Professional Degrees that Lead to High-Paying Jobs

Medical staff meeting with digital tablet
••• LWA / Getty Images

Are you looking for a degree program that will prepare you for a high paying job? Consider getting a professional degree.

A professional degree, also known as a first-professional degree, is a degree that prepares you for a particular career. The most common examples of professional degrees are law degrees (J.D.s) and medical degrees (M.D.s). However, there are many others.

Professional Degrees vs. Academic Degrees

It is helpful to know what degree programs are available, and which tend to lead to well-paid positions. This can help you pick a program that fits your skills, interests, and needs.

What is a Professional Degree?

The U.S. Department of Education defines a professional degree as one that meets all of the following criteria:

  • You must complete the degree to practice in the profession (you might also need to take a licensing exam to practice) 
  • You must complete at least two years of college before entering the program
  • The program (plus any previous college experience) must last at least six years

Professional degree programs are considered graduate-level in the U.S. because they follow prior undergraduate studies.

The other key quality of a professional degree is that it teaches you what you need to know to perform a particular job. While you might need to conduct some academic research (such as a final capstone or paper), the program focuses on practical lessons about the profession. This often includes real-life experiences such as internships.

What is an Academic Degree?

A professional degree is different from an academic degree, such as a Doctor of Philosophy (Ph.D.), which focuses on research and other scholarly work. While academic degrees also touch on practical learning, this is not their focus.

List of Professional Degrees

The following is a list of the most commonly awarded U.S. professional degrees:

  • Doctor of Audiology (Au.D.)
  • Doctor of Chiropractic (D.C. or D.C.M.)
  • Doctor of Dental Science (D.D.S.) or Doctor of Dental Medicine (D.M.D.)
  • Doctor of Jurisprudence or Juris Doctor (J.D.)
  • Doctor of Medicine (M.D.)
  • Doctor of Optometry (O.D.)
  • Doctor of Osteopathic Medicine/Osteopathy (D.O.)
  • Doctor of Pharmacy (Pharm.D.)
  • Doctor of Physical Therapy (D.P.T.)
  • Doctor of Podiatric Medicine/Podiatry (D.P.M., D.P., or Pod.D.)
  • Master of Divinity (M.Div.), Master of Hebrew Letters (M.H.L.), Rabbinical Ordination (Rav)
  • Doctor of Veterinary Medicine (D.V.M.)

Tips for Selecting a Professional Degree Program

Think carefully about the job you want. Most professional degrees prepare you for one specific job. Therefore, make sure you want to follow this career path before applying and attending a professional degree program. Consider job shadowing people in the field first, or interning in the industry. This will help you decide if you want to go through the long and expensive process of getting a degree.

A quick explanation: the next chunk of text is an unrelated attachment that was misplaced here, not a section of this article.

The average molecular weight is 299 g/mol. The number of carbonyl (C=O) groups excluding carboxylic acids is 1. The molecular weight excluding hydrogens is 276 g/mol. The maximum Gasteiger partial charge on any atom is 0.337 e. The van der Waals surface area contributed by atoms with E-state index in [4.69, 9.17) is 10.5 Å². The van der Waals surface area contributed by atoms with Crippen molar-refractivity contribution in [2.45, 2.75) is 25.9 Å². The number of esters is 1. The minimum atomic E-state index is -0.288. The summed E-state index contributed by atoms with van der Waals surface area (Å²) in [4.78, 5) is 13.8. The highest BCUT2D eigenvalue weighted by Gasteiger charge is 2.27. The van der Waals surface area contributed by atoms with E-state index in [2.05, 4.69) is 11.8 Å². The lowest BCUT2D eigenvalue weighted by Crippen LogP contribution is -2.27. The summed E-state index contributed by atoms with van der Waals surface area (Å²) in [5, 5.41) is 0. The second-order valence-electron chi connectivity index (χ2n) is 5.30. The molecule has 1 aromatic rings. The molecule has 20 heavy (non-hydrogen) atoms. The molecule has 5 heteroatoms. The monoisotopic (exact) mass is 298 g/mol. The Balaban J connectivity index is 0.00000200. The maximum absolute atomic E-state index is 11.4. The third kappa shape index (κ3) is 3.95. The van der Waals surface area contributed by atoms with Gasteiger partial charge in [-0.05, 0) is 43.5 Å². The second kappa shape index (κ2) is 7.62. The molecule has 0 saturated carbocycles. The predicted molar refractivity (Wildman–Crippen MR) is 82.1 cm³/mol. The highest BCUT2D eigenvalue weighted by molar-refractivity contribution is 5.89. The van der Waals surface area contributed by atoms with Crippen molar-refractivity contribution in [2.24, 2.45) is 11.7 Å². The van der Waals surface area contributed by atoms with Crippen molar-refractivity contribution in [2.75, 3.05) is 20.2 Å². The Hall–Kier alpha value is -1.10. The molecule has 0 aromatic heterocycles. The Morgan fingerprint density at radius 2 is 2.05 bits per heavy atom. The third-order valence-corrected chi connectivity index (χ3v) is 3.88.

Consider the cost. Most professional degree programs last two to four years and can be expensive. Make sure you think about the cost of the program before applying. Consider applying for financial aid if it is available. While you will hopefully be able to pay off any loans with the money earned from your first job after school, you want to make sure you don't wind up with debts you can’t pay back.

Check out the reputation of the program and school. Look carefully into the reputation of any program you apply for.

Ask the admissions office for information on the number of alumni hired directly out of the program.

Ask what percentage of students pass the licensing exam. If possible, talk with some former students to get more information. Make sure you spend your time and money on a good program that will get you the job you want.

Look into joint-degree programs. If you are applying to colleges and know what profession you want to pursue after you graduate, consider applying to a joint-degree program.

Some universities offer five-year programs where students complete a bachelor’s and a professional master’s degree at the same time.

This would save you time applying to a separate graduate school after college and would be quicker than a typical two-year master’s degree. However, only do this if you are quite certain of the career path you want.

Professional Degrees That Lead to Higher Paying Jobs

Below is a list of some of the professional degrees that lead to the most profitable careers, with salary information as of May 2019.

Of course, keep in mind that you should only select a degree program that fits your career interests and needs. However, this list is a useful place to start thinking of worthwhile graduate school programs.

1. Doctor of Medicine (M.D.)
If you want to become a doctor, you typically have to earn a Doctor of Medicine. Medical school programs last four years and include practical experience working in hospitals and doctors’ offices. People who complete medical school and become doctors can earn very high salaries. Average wages range from $184,410 for a job in general pediatrics to $261,730 for a job in anesthesiology.

People interested in medicine can also consider a Doctor of Osteopathic Medicine degree (D.O.), which is another program for future doctors.

2. Doctor of Dental Medicine (D.D.S. or D.M.D.)